Pablo Bateson will attend all of Australia’s 2014 World Cup qualifying matches. He followed the Socceroos from Lebanon to Jordan as the journey to Brazil continues.
By full time in Amman, the shock of an incomprehensible defeat rippled through the Australian supporters’ like a Mexican wave at the cricket.
Just over ninety minutes earlier, things were so much different. The fans were in high spirits at the ritual pre-game gathering of core supporters. The mood flowed onto the coach trip to a stadium nestled in the heart of Jordan’s Palestinian community.
A large supply of Socceroos flags were distributed to eager fans and expats, with an estimated 300-400 within our section. The terrace-style King Abdullah stadium doesn’t feature any conventional seating, which only served to bond fans closer together.
The absence of a scoreboard or match clock fostered conversation and not one Australian imagined what would unfold.
The feverish support of the capacity crowd of partisan, but good-natured Jordanians ensured this was the most intense atmosphere at an away venue for a Socceroos match that I have experienced since our visit to Tashkent’s Pakhtakor Stadium in September 2008.
In response, we waved an array large banners and tifos. What we hoped was an impressive display of green and gold to remind our team of the commitment to support their mission.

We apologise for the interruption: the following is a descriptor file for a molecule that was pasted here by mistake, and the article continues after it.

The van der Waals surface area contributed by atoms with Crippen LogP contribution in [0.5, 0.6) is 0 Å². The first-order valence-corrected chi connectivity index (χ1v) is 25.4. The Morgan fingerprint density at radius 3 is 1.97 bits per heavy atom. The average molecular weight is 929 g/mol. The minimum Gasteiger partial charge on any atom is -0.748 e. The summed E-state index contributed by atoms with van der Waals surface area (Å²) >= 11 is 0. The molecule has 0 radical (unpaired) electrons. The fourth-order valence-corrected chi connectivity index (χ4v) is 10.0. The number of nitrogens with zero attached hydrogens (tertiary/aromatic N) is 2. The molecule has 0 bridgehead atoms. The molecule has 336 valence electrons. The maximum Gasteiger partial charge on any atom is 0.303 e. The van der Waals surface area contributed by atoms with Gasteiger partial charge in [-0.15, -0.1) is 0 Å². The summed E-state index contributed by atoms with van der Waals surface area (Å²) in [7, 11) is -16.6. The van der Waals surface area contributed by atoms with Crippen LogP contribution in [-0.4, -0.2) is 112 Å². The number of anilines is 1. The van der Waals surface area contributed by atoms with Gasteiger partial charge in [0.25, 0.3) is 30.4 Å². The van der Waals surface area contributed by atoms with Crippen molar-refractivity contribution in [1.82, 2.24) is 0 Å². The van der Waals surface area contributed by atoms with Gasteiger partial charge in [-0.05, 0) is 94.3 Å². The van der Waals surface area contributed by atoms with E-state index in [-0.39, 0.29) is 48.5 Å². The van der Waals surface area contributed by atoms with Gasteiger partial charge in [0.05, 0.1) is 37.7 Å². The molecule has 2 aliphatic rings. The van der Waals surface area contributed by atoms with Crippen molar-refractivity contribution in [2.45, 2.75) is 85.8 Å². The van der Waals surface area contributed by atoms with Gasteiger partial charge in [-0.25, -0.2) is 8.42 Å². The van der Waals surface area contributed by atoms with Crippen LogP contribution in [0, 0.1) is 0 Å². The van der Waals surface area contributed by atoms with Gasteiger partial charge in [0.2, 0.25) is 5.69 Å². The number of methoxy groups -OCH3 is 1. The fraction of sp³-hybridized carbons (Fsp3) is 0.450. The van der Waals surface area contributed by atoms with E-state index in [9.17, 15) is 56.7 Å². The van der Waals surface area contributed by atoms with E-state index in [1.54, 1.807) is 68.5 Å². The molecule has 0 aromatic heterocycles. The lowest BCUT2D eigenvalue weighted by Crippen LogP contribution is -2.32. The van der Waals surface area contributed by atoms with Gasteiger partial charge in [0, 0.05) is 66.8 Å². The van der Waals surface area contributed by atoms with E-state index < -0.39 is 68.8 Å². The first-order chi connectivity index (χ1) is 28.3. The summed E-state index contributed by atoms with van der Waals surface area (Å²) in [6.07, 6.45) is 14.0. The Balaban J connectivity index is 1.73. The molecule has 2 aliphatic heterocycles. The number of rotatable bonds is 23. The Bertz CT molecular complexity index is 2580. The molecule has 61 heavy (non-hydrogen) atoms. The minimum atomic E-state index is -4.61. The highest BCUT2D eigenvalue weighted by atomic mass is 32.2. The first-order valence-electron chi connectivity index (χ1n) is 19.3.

If you didn’t see what happened next, you’ve no doubt read about it. From our point of view the two first half injuries which required early substitutions seemed to exacerbate Australia’s on-field problems that were there for everyone to see. As passes missed their mark, long balls reigned down with increasing desperation and the confidence grew among the home side, our concern intensified.
Although the tempo lifted after half time, the host’s counter attacking forced the error that led to the first goal. A second goal looked to finish the Socceroos off, as sustained chanting from the Jordanian fans echoed around the compact arena.
Some of us retained hope and the chants of 'C’mon Aussie, C’mon Aussie' continued, especially after Archie’s late magic provided the potential for another ‘get out of jail’ opportunity. Alas, Robbie Kruse failed to take a golden chance in the dying minutes.
With a backdrop of euphoric celebrations after full time, our stunned contingent left the stadium within minutes to lament a demoralising loss. Most home fans remained respectful as we departed with many handshakes and exchanges being very largely positive. Sadly a small number went too far, throwing rocks at us and shattering the window of our bus as it left the stadium.
This unsavoury incident in no way reflected the wonderful hospitality and treatment of our supporters throughout the week.
In the light of a new day and given further quiet time to properly reflect, this is not the time for recriminations, finger pointing and blame shifting, or panic. Holger Osieck has said he'll make the necessary changes to get the team back on track.
Our collective resolve must be to strengthen a commitment towards the goal of qualification. The vision for taking our place and participating at Brazil 2014 just got tougher, so now we have to rise to new challenges. As fans, let’s keep the unconditional support coming, starting against Iraq in Doha next month. C’mon Aussies.
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